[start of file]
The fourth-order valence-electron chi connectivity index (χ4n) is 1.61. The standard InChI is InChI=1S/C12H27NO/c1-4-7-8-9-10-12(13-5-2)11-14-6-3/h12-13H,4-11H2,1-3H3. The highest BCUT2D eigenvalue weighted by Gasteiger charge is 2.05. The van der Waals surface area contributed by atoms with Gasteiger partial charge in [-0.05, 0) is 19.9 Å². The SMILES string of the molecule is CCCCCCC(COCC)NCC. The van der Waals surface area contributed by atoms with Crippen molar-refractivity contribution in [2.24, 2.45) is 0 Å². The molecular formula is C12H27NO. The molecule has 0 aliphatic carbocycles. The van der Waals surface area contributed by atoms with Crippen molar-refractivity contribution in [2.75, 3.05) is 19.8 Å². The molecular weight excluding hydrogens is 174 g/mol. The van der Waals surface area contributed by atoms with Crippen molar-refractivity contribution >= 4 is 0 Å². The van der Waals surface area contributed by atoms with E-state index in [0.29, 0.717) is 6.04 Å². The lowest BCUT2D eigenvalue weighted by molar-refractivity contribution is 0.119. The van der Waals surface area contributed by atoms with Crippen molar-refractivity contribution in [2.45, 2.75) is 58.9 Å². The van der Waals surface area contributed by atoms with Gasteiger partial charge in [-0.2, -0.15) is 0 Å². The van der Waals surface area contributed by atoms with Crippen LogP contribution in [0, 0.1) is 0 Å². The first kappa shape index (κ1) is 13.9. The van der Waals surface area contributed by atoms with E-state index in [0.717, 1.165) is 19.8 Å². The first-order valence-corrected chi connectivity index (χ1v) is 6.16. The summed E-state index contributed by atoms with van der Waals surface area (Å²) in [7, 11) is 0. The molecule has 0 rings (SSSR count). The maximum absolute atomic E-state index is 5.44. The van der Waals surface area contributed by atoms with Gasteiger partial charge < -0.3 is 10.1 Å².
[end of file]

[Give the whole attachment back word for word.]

The fourth-order valence-electron chi connectivity index (χ4n) is 1.61. The standard InChI is InChI=1S/C12H27NO/c1-4-7-8-9-10-12(13-5-2)11-14-6-3/h12-13H,4-11H2,1-3H3. The highest BCUT2D eigenvalue weighted by Gasteiger charge is 2.05. The van der Waals surface area contributed by atoms with Gasteiger partial charge in [-0.05, 0) is 19.9 Å². The SMILES string of the molecule is CCCCCCC(COCC)NCC. The van der Waals surface area contributed by atoms with Crippen molar-refractivity contribution in [2.24, 2.45) is 0 Å². The molecular formula is C12H27NO. The molecule has 0 aliphatic carbocycles. The van der Waals surface area contributed by atoms with Crippen molar-refractivity contribution in [2.75, 3.05) is 19.8 Å². The molecular weight excluding hydrogens is 174 g/mol. The van der Waals surface area contributed by atoms with Crippen molar-refractivity contribution >= 4 is 0 Å². The van der Waals surface area contributed by atoms with E-state index in [0.29, 0.717) is 6.04 Å². The lowest BCUT2D eigenvalue weighted by molar-refractivity contribution is 0.119. The van der Waals surface area contributed by atoms with Crippen molar-refractivity contribution in [2.45, 2.75) is 58.9 Å². The van der Waals surface area contributed by atoms with Gasteiger partial charge in [-0.2, -0.15) is 0 Å². The van der Waals surface area contributed by atoms with Crippen LogP contribution in [0, 0.1) is 0 Å². The first kappa shape index (κ1) is 13.9. The van der Waals surface area contributed by atoms with E-state index in [0.717, 1.165) is 19.8 Å². The first-order valence-corrected chi connectivity index (χ1v) is 6.16. The summed E-state index contributed by atoms with van der Waals surface area (Å²) in [7, 11) is 0. The molecule has 0 rings (SSSR count). The maximum absolute atomic E-state index is 5.44. The van der Waals surface area contributed by atoms with Gasteiger partial charge < -0.3 is 10.1 Å².